TXEXplainer: How Will the Sequester Affect UT?

At the end of the week, massive federal spending cuts could shake up America’s universities (and just about everything else). We look into how buzzwords like supercommittee, fiscal cliff, and debt ceiling may cause real trouble for the Forty Acres.

Updated February 27

What is the sequester?

Set to kick in on March 1—that’s Friday—the sequester is a set of across-the-board federal spending cuts that kick in automatically, and total nearly $1 trillion. Just about every federally-funding entity will see cuts, from defense intelligence spending to the National Zoo, which may have to put off its planned acquisition of new cheetahs. You can read a list of project fallout from the cuts here.

Why would so many programs be cut arbitrarily?

The sequester is designed to be unpalatable. Everything from national parks to unemployment benefits will be cut, including the departments of state, defense, transportation, and others. The money cut won’t be re-allocated, either—it will simply disappear from the budget. The idea was hatched in 2011, when Congress and the President were debating whether to raise the debt ceiling, a legislative limit on the amount of debt the U.S. Treasury can issue. Congress ultimately raised the debt ceiling. In doing so, the so-called fiscal cliff was generated, a projected economic crisis as a result of spending cuts and tax increases in the act that also raised the debt ceiling.

To avoid weakening the economy, Congress created the Supercommittee, a group of members of Congress tasked with thoughtfully cutting more than $1 trillion in federal spending over 10 years. They also created the sequester—an equal cut in spending, but with far less focus than what the Supercommittee would agree to cut. It was assumed that the fear of sequestration would force members to work together. They didn’t, and the Supercommittee failed to come up with a plan to avoid the sequester.

How will the cuts affect UT?

Science Works for U.S., a campaign of three major higher education advocacy groups, reports that Texas universities stand to lose more than $85 million as a result of the sequester. The State of Texas is expected to take the brunt of the federal cuts, and education funds seem particularly vulnerable to sequestration.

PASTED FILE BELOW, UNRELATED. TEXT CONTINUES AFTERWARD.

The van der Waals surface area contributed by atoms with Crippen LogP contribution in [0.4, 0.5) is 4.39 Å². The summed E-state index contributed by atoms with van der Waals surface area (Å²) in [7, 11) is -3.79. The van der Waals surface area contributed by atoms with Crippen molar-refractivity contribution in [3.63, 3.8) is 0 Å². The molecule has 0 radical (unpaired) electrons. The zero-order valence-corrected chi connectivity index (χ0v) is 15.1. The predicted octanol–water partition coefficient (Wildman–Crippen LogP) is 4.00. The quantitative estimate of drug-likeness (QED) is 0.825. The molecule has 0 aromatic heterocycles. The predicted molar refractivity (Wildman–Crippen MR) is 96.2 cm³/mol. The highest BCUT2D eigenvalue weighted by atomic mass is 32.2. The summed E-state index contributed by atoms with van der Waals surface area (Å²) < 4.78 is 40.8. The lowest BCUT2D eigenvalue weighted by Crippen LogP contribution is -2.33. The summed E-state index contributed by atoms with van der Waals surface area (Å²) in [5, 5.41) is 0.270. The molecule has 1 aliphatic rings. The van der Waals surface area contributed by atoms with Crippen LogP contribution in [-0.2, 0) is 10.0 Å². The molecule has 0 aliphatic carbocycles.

Research funding and financial aid programs are the most obvious areas that might feel the impact of sequestration. The National Science Foundation awarded more than $91 million to UT-Austin in 2012 alone, including funding for labs in the proposed Engineering Education and Research Center. The National Institutes of Health, which awarded nearly $57 million to the University in 2012, told reporters it’s expecting a $1.6 billion cut. The Daily Texan reports that concerns about drastic cuts are widespread, and that less research funding could affect UT’s competitiveness.

Cuts to financial aid programs could cause massive headaches for students, according to testimony [PDF] from education secretary Arne Duncan:

…many students would not receive financial aid determinations and awards in time to make enrollment decisions. Just to be clear about the magnitude of the risks here, during the 2011-2012 award year the Department delivered or supported the delivery of approximately $172 billion in grant, work-study, and loan assistance to almost 15 million postsecondary students attending more than 6,000 postsecondary institutions. In addition, since the Department would likely need to furlough many of its own employees as well, sequestration would significantly harm the Department’s ability to prevent fraud, waste, and abuse in these very large, complex student financial assistance programs.

“It’s important to remeber that the sequester is a 10-year process,” says Megan McClean, policy director at the National Association of Student Financial Aid Administrators. McClean points out that Pell Grants are exempt from cuts in the first year of sequestration, but that in later years, the program is “very likely” to experience reductions.

Inside Higher Ed has reported that funding for many federal assistance programs will be cut by 7.6 percent, a rate that’s reflected in research cuts, as well. The U.S. Office of Federal Student Aid is expected to lose $140 million. Even more daunting for those with federal aid: fees on federal loans will increase, too.

Photo courtesy Navin75 via Flickr Creative Commons.


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